When creating plans for a hospital renovation, energy efficiency and patient comfort are likely at the top of the list of qualities you want the new design to improve. As you draw up floor- and wing-specific blueprints, focus on the light fixtures and placements for a fast and effective way to improve working and resting conditions.
You really don't want to install newer versions of the same light fixtures unless you previously redid the lighting to match current research. By rewiring the lighting in each environment in the hospital, you can increase comfort and reduce complaints.
No One Light Fits All Situations
Hospitals need to be efficient, both in energy use and in construction. A typical older hospital has a fairly consistent lighting scheme — usually overhead parabolic fluorescent lights — with only a few variations, such as the mobile overhead lights in a surgical theater.
However, no one light type is going to be appropriate for so many different working environments. The light that is best for a waiting room may not be the best for an office, and it likely wouldn't be the best for a patient room.
The plans for the renovated hospital must take the needs of those in each environment into account. Offices need light that will keep workers awake and help them be productive; patient rooms need light that will not mess with melatonin levels just before the patients are about to sleep.
Natural daylight is one of the best choices for any environment except those in which people are trying to sleep, but you can't always rely on natural light. Night crews won't have it, of course, and cloudy days aren't going to be a big help, either. The hospital may also be located in a crowded urban area where other buildings block the flow of light.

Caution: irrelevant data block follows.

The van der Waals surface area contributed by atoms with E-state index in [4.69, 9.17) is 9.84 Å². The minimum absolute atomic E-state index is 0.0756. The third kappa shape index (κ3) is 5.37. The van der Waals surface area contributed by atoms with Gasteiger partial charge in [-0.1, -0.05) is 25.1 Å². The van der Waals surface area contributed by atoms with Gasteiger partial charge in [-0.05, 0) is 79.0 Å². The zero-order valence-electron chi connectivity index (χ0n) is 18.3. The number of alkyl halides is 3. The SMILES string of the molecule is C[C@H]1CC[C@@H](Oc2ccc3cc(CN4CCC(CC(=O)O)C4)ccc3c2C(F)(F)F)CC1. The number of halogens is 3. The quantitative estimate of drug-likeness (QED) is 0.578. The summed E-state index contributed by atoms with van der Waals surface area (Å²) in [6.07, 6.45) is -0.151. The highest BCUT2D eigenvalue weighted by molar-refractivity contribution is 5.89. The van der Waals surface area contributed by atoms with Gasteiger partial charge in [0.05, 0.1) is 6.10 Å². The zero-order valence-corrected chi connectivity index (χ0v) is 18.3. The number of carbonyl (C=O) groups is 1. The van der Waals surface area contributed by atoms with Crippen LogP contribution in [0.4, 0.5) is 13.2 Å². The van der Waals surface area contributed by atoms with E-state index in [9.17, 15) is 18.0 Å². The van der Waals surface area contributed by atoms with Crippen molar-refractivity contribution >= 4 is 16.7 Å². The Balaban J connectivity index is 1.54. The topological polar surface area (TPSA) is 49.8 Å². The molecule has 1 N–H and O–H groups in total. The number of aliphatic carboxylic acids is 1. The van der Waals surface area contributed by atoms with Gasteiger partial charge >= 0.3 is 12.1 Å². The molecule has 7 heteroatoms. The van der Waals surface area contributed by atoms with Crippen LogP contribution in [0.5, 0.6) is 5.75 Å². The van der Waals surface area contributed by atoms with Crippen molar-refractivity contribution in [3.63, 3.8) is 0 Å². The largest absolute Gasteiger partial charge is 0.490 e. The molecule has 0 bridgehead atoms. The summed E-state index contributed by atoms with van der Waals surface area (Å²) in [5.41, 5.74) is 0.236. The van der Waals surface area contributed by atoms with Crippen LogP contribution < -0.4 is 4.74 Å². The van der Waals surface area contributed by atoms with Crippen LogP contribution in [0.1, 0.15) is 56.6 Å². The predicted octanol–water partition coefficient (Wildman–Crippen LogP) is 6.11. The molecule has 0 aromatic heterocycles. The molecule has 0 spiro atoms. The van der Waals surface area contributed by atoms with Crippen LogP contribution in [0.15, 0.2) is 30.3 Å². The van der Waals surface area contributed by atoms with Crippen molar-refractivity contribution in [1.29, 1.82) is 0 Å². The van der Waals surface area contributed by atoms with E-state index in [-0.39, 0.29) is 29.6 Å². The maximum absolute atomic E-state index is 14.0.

You should rely on a well-designed lighting system to provide light to the employees and patients of your hospital.
Blue Light From LEDs Are Both Good and Bad
Light-emitting diodes (LEDs) are the energy-efficiency darling of the world now, and for good reason. They save energy and last a long time. But they can also affect how people feel and how well someone can sleep.
LED bulbs tend to emit more light in the blue-light wavelengths, and blue light is what tends to wake people up. Blue light been implicated in disrupting sleep cycles and possibly affecting health overall. For people who need to be up and productive, blue light can be useful, but it's not something you want to have on all the time.
In a hospital, this means configuring patient rooms, where patients need to sleep, so that blue light can be eliminated. One option is to have two sets of lights — for example, have the basic overhead light with fluorescent or LED bulbs for general use, and then wire an outlet by the bed for a light that uses an energy-efficient incandescent bulb or a special bulb with reduced blue-light waves.
Doctors and nurses entering the room at night can switch on the special light so that patients don't get a sudden infusion of blue light that could wake them up.
Different Light Fixtures Help Productivity, Health, and Sleep
Light fixtures outside of patient rooms should be moved and rewired too. Remove those parabolic fluorescents and install lensed indirect fixtures; these have been shown to be more comfortable for workers to use because the light isn't forced down onto objects and people in the room. It's forced upward and then reflected down, resulting in a less harsh light.
Hallway lights also need to be repositioned or moved away from patient-room doors. Sleeping rooms, those rooms in which patients stay overnight, usually have small windows in the doors. The light from the hallway can affect how well patients sleep. Direct the bulbs away from doors and place fixtures so that the bulbs can't be seen through those windows to reduce patient sleep issues.
When it's time to start the rewiring, contact Circle Electric, Inc. State-of-the-art technology can help your hospital and its occupants be at their healthiest.